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Slimming Down Fat Cells, the Energy of the Future, and More
Stefan Sølberg; Jari Saramäki; Eliza Grinnell/Harvard School of Engineering and Applied Sciences

Top Stories: Slimming Down Fat Cells, the Energy of the Future, and More

Muscle Molecule Spurs Fat Cells to Slim Down

Just in time for all those New Year’s resolutions, scientists have a better idea of the exact link between exercise and weight loss. They've discovered that exertion stimulates muscles to release a molecule that modifies fat cells, turning them into calorie-burning machines. The find could one day lead to drugs that fight obesity and diabetes.

Animal Rights Fliers Shock Italian Researchers

The battle over animal experimentation in Italy took a nasty turn this week when anonymous activists posted fliers showing photos, home addresses, and telephone numbers of scientists involved in animal research at the University of Milan and labeled them as "murderers." The leaflets triggered widespread condemnation in academic and political circles.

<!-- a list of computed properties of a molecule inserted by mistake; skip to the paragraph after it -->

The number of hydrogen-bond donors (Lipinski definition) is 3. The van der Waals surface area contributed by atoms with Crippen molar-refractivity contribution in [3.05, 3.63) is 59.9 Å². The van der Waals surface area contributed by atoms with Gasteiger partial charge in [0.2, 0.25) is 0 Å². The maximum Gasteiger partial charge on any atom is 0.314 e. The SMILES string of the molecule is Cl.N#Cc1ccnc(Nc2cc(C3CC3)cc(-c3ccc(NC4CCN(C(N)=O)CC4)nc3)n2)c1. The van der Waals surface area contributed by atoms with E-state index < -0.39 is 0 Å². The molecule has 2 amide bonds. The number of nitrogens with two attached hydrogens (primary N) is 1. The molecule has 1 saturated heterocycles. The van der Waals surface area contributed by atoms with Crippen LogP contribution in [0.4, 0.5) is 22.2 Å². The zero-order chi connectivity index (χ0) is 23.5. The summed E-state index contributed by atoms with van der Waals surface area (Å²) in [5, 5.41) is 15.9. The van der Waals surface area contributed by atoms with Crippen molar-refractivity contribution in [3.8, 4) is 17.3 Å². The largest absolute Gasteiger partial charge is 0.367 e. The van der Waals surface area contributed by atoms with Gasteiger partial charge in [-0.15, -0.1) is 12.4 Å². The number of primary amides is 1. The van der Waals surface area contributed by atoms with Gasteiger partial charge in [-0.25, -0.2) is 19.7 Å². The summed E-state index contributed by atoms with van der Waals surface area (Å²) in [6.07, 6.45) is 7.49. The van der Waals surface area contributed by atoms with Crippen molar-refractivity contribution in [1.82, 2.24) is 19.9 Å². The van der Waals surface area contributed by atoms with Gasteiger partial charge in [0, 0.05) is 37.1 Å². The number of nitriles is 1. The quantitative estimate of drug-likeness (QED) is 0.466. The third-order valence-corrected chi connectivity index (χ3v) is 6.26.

The Only Thing Constant About Friendship May Be the Number of Your Friends

Friends come and go, but the number of close friends you have may remain surprisingly constant, according to a new study. The research also suggests that people have distinct social “signatures,” or patterns of intimacy with others, which they tend to maintain over time.

'Rhubarb' Battery Could Store Energy of Future

A molecule nearly identical to one in rhubarb may hold the key to the future of renewable energy. Researchers have used the compound to create a high-performance “flow” battery, a leading contender for storing renewable power in the electric utility grid. If the battery prototype can be scaled up, it could help utilities deliver renewable energy when the wind is calm and the sun isn’t shining.

The True Color of Ancient Sea Creatures

Soft tissues aren’t often preserved in the fossil record. As a result, figuring out what ancient creatures looked like—and particularly what colors they might have been—has been mostly speculative. Now, scientists have utilized new high-tech methods to provide an unprecedented peek at the coloration of sea creatures alive during or soon after the dinosaur era.